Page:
Music beyond mainstream
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When I first heard about Junun (2015), a fusion album by Shye Ben Tzur, an Israeli musician who had teamed up with a band of Manganiyars (now called Rajasthan Express) and Jonny Greenwood of Radiohead, I couldn’t wait to hear it. A.R. Rahman had mentioned them at an interview I did with him a year ago. That Paul Thomas Anderson had made a documentary on the project just added to my curiosity. The obvious place to look for it was YouTube. It didn’t disappoint, and neither did the album. All the 13 tracks were hypnotic, exhilarating, unlike anything I had heard before.
A couple of days later, YouTube pulled it down owing to copyright issues. Next day, when I went for a walk with earphones plugged into my phone, I took a chance with Saavn, an app I tune into when I want to listen to Hindi film songs. Without any expectation, I typed out the name of the album. It was there, complete with album cover and artist credits.
My surprise would be shared by many others, who associate apps like Saavn and Gaana only with popular, mainstream music. Junun became the starting point for more discoveries on Saavn and Gaana—TV show soundtracks and Hollywood movie scores. Apps like Wynk Music and Hungama, too, have a vast and varied library.
This isn’t a new feature though. Gaana’s head of curation, Riya Mukherjee, says any music-streaming service absorbs the catalogues of every music label, Indian or international, that they tie up with. “Any music app is like a warehouse. You don’t go to a warehouse to just buy a shirt. A retailer has to put out everything. We make sure we have content that caters to the experienced, casual and hard-core listener alike,” she says.
Many Indian listeners are unaware of this, possibly because we are still getting used to consuming music over streaming services and aren’t sure of what to expect from them. Branding hasn’t addressed the issue—the immediate impression one gets is that the music on offer is Bollywood-centric. When you google Saavn, the first thing you see is “Stream your favourite Hindi songs for free online”. It doesn’t help that many think of it as “Saawan”—Hindi for monsoon. Based in New York, it actually stands for South Asian Audio Visual Network.
If you take a closer look, you will find the best of David Gilmour next to Ankit Tiwari on Gaana’s home page. Updates from Saavn include the soundtrack of the new season of Narcos and a notification about La La Land, when it won the Academy award for Best Original Score, besides a Rajinikanth special playlist.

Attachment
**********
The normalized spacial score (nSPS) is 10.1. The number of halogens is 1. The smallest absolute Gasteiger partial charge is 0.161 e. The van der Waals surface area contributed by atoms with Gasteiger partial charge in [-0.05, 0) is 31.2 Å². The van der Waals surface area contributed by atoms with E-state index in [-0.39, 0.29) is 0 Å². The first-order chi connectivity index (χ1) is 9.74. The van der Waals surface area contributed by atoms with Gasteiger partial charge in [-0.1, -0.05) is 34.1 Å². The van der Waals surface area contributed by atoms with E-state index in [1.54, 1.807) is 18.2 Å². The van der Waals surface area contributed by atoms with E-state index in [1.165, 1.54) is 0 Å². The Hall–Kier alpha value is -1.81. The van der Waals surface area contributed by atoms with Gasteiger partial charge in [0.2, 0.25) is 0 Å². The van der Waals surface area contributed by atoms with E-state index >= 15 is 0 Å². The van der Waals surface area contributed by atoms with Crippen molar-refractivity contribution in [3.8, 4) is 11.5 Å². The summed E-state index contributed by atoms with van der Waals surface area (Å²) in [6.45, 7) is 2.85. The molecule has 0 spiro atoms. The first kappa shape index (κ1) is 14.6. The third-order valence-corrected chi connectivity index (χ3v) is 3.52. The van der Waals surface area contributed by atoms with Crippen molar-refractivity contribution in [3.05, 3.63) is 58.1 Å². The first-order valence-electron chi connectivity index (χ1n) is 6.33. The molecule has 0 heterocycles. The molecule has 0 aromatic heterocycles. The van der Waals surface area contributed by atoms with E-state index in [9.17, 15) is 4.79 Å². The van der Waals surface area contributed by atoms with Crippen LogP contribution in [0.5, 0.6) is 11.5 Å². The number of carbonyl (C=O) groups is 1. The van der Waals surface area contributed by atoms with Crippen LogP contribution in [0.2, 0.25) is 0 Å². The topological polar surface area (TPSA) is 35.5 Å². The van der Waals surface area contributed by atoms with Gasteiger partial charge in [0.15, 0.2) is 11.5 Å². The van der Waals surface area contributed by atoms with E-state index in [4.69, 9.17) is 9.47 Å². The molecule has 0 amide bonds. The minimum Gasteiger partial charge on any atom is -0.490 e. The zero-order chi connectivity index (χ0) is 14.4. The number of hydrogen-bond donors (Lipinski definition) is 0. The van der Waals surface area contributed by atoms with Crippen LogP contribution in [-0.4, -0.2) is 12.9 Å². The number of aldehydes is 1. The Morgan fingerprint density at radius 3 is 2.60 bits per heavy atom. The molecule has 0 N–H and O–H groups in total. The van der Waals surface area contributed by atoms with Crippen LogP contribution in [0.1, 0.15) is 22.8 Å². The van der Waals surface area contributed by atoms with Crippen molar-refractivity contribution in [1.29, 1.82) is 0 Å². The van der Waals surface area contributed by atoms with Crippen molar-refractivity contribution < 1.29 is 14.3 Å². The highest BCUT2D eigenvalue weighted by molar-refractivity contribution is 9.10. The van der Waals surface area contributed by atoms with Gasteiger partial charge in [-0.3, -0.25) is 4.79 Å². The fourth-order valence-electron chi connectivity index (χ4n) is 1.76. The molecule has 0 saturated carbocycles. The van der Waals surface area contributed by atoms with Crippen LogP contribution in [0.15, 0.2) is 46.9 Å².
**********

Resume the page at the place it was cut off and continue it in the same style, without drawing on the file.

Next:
Saavn recently launched Artist Originals with rapper Naezy; it will now be producing the work of South Asian independent musicians. “In India, mainstream music is correlated with film music, so most independent artistes are releasing their music DIY. With Artist Originals, we become a voice for India’s underground artistes, supporting and accelerating their growth, while allowing them the freedom to express themselves in their own way,” says Paramdeep Singh, co-founder and executive chairman of Saavn, which operates in 196 countries besides India.
Unsurprisingly, the number of users of these apps has grown exponentially since they launched in India around 2013. On an average, Gaana records 28 million users a month and Saavn, around 20 million. Unlike Apple Music, these services allow access to nearly their entire library without demanding premium subscriptions (which offer high-definition quality for the more discerning listener). Technological innovation ensures users stay with the apps. Gaana’s chief operating officer, Prashan Agarwal, talks about “dynamic bit-rate”, which ensures good audio quality in spite of fluctuating Internet connections. “If your connection hits a low patch when you are in a train, streaming won’t stop. There will be a drop in the quality for 10 seconds but it will recover to the original speed,” he says.
Gaana is breaking the clutter of weekly Top 20s with unusual podcasts as well. The Asha Verdict has Asha Bhonsle reviewing the latest Hindi film albums; in The Unheard, Shankar Mahadevan focuses on contemporary film music that isn’t heard so often.
Mukherjee, a radio professional, says data collected on user behaviour on music-streaming platforms is much more precise than the traditional research methods used in TV and radio, where figures are extrapolated from sample groups. It encourages experimentation with the programming, leaving little room for preconceived notions about listener behaviour.
“Had these shows not worked, they wouldn’t be around. We know they are successful because digital gives you accurate numbers. We aren’t guessing,” says Mukherjee. “This has helped burst the myth that people want the same old stuff”.